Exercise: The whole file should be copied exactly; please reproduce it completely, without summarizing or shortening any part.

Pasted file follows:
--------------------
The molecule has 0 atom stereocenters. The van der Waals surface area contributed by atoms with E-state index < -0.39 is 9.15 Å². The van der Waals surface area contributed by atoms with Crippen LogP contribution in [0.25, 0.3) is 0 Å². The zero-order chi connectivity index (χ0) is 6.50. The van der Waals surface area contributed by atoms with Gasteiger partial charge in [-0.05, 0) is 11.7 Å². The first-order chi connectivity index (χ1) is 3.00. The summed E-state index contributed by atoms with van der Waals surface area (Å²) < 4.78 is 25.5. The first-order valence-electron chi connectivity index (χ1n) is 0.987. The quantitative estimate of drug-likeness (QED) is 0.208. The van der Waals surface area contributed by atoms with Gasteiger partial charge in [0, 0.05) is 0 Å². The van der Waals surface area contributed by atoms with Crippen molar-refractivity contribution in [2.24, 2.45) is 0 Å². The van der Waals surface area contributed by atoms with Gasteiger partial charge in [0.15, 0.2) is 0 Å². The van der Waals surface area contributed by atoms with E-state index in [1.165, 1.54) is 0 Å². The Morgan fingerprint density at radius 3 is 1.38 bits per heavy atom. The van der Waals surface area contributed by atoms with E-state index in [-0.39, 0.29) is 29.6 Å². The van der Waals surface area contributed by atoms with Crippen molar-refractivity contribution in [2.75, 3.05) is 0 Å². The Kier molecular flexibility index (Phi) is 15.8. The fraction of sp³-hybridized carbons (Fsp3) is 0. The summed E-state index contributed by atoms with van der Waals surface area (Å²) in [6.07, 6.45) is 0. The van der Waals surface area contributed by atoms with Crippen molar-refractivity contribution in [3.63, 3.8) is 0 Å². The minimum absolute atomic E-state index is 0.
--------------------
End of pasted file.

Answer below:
The molecule has 0 atom stereocenters. The van der Waals surface area contributed by atoms with E-state index < -0.39 is 9.15 Å². The van der Waals surface area contributed by atoms with Crippen LogP contribution in [0.25, 0.3) is 0 Å². The zero-order chi connectivity index (χ0) is 6.50. The van der Waals surface area contributed by atoms with Gasteiger partial charge in [-0.05, 0) is 11.7 Å². The first-order chi connectivity index (χ1) is 3.00. The summed E-state index contributed by atoms with van der Waals surface area (Å²) < 4.78 is 25.5. The first-order valence-electron chi connectivity index (χ1n) is 0.987. The quantitative estimate of drug-likeness (QED) is 0.208. The van der Waals surface area contributed by atoms with Gasteiger partial charge in [0, 0.05) is 0 Å². The van der Waals surface area contributed by atoms with Crippen molar-refractivity contribution in [2.24, 2.45) is 0 Å². The van der Waals surface area contributed by atoms with Gasteiger partial charge in [0.15, 0.2) is 0 Å². The van der Waals surface area contributed by atoms with E-state index in [1.165, 1.54) is 0 Å². The Morgan fingerprint density at radius 3 is 1.38 bits per heavy atom. The van der Waals surface area contributed by atoms with E-state index in [-0.39, 0.29) is 29.6 Å². The van der Waals surface area contributed by atoms with Crippen molar-refractivity contribution in [2.75, 3.05) is 0 Å². The Kier molecular flexibility index (Phi) is 15.8. The fraction of sp³-hybridized carbons (Fsp3) is 0. The summed E-state index contributed by atoms with van der Waals surface area (Å²) in [6.07, 6.45) is 0. The van der Waals surface area contributed by atoms with Crippen molar-refractivity contribution in [3.63, 3.8) is 0 Å². The minimum absolute atomic E-state index is 0.